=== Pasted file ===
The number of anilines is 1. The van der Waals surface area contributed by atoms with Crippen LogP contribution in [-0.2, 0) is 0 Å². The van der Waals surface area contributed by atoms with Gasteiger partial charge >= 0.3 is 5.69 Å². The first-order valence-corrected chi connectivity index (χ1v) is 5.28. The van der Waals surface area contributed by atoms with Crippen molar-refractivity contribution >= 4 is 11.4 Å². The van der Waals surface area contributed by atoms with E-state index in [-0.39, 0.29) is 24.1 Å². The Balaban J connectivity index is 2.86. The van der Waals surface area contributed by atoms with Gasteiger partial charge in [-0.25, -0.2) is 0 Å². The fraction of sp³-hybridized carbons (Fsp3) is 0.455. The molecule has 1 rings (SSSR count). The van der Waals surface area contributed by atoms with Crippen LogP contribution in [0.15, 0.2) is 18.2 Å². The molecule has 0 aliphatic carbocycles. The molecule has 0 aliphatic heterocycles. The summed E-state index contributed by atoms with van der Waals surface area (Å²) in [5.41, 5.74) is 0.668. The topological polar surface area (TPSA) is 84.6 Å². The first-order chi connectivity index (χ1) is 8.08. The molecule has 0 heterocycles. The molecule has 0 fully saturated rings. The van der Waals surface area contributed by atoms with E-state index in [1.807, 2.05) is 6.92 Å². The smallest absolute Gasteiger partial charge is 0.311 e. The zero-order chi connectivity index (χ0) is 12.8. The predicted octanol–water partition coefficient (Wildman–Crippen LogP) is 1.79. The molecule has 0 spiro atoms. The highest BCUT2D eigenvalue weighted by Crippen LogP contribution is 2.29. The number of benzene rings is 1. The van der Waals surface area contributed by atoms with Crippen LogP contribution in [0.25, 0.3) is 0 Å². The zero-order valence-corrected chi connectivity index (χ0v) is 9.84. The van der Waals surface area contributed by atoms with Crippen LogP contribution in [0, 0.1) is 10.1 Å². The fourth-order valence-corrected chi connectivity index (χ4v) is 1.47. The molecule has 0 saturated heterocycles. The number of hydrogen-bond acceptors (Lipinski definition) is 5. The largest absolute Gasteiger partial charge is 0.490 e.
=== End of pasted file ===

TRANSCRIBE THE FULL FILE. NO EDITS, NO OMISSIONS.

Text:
The number of anilines is 1. The van der Waals surface area contributed by atoms with Crippen LogP contribution in [-0.2, 0) is 0 Å². The van der Waals surface area contributed by atoms with Gasteiger partial charge >= 0.3 is 5.69 Å². The first-order valence-corrected chi connectivity index (χ1v) is 5.28. The van der Waals surface area contributed by atoms with Crippen molar-refractivity contribution >= 4 is 11.4 Å². The van der Waals surface area contributed by atoms with E-state index in [-0.39, 0.29) is 24.1 Å². The Balaban J connectivity index is 2.86. The van der Waals surface area contributed by atoms with Gasteiger partial charge in [-0.25, -0.2) is 0 Å². The fraction of sp³-hybridized carbons (Fsp3) is 0.455. The molecule has 1 rings (SSSR count). The van der Waals surface area contributed by atoms with Crippen LogP contribution in [0.15, 0.2) is 18.2 Å². The molecule has 0 aliphatic carbocycles. The molecule has 0 aliphatic heterocycles. The summed E-state index contributed by atoms with van der Waals surface area (Å²) in [5.41, 5.74) is 0.668. The topological polar surface area (TPSA) is 84.6 Å². The first-order chi connectivity index (χ1) is 8.08. The molecule has 0 heterocycles. The molecule has 0 fully saturated rings. The van der Waals surface area contributed by atoms with E-state index in [1.807, 2.05) is 6.92 Å². The smallest absolute Gasteiger partial charge is 0.311 e. The zero-order chi connectivity index (χ0) is 12.8. The predicted octanol–water partition coefficient (Wildman–Crippen LogP) is 1.79. The molecule has 0 spiro atoms. The highest BCUT2D eigenvalue weighted by Crippen LogP contribution is 2.29. The number of benzene rings is 1. The van der Waals surface area contributed by atoms with Crippen LogP contribution in [0.25, 0.3) is 0 Å². The zero-order valence-corrected chi connectivity index (χ0v) is 9.84. The van der Waals surface area contributed by atoms with Crippen LogP contribution in [0, 0.1) is 10.1 Å². The fourth-order valence-corrected chi connectivity index (χ4v) is 1.47. The molecule has 0 saturated heterocycles. The number of hydrogen-bond acceptors (Lipinski definition) is 5. The largest absolute Gasteiger partial charge is 0.490 e.